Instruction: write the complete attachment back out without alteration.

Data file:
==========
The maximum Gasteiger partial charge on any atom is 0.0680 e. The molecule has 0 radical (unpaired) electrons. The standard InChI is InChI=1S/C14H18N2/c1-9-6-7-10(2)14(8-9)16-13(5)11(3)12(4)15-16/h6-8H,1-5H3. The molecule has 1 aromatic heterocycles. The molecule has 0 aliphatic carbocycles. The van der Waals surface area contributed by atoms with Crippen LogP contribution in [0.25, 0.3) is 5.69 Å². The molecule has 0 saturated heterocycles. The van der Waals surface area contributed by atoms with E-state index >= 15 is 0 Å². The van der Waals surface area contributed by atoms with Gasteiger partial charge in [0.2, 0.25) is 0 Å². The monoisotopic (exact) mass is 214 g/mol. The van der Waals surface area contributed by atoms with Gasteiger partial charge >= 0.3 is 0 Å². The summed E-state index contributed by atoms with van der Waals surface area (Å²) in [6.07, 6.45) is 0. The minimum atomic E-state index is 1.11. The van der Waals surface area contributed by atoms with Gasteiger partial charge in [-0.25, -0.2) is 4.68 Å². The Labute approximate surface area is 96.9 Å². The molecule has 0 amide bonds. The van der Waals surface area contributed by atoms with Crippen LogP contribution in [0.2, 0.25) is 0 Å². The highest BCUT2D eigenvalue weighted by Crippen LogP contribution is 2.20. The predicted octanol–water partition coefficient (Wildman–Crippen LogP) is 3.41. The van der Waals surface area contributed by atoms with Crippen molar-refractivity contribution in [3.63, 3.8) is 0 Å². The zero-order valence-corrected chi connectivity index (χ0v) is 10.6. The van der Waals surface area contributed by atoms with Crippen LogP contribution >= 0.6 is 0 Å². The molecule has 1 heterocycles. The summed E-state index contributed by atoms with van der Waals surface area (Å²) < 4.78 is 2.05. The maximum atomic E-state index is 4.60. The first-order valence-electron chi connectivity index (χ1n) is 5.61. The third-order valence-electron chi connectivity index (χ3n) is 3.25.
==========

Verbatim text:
The maximum Gasteiger partial charge on any atom is 0.0680 e. The molecule has 0 radical (unpaired) electrons. The standard InChI is InChI=1S/C14H18N2/c1-9-6-7-10(2)14(8-9)16-13(5)11(3)12(4)15-16/h6-8H,1-5H3. The molecule has 1 aromatic heterocycles. The molecule has 0 aliphatic carbocycles. The van der Waals surface area contributed by atoms with Crippen LogP contribution in [0.25, 0.3) is 5.69 Å². The molecule has 0 saturated heterocycles. The van der Waals surface area contributed by atoms with E-state index >= 15 is 0 Å². The van der Waals surface area contributed by atoms with Gasteiger partial charge in [0.2, 0.25) is 0 Å². The monoisotopic (exact) mass is 214 g/mol. The van der Waals surface area contributed by atoms with Gasteiger partial charge >= 0.3 is 0 Å². The summed E-state index contributed by atoms with van der Waals surface area (Å²) in [6.07, 6.45) is 0. The minimum atomic E-state index is 1.11. The van der Waals surface area contributed by atoms with Gasteiger partial charge in [-0.25, -0.2) is 4.68 Å². The Labute approximate surface area is 96.9 Å². The molecule has 0 amide bonds. The van der Waals surface area contributed by atoms with Crippen LogP contribution in [0.2, 0.25) is 0 Å². The highest BCUT2D eigenvalue weighted by Crippen LogP contribution is 2.20. The predicted octanol–water partition coefficient (Wildman–Crippen LogP) is 3.41. The van der Waals surface area contributed by atoms with Crippen molar-refractivity contribution in [3.63, 3.8) is 0 Å². The zero-order valence-corrected chi connectivity index (χ0v) is 10.6. The van der Waals surface area contributed by atoms with Crippen LogP contribution >= 0.6 is 0 Å². The molecule has 1 heterocycles. The summed E-state index contributed by atoms with van der Waals surface area (Å²) < 4.78 is 2.05. The maximum atomic E-state index is 4.60. The first-order valence-electron chi connectivity index (χ1n) is 5.61. The third-order valence-electron chi connectivity index (χ3n) is 3.25.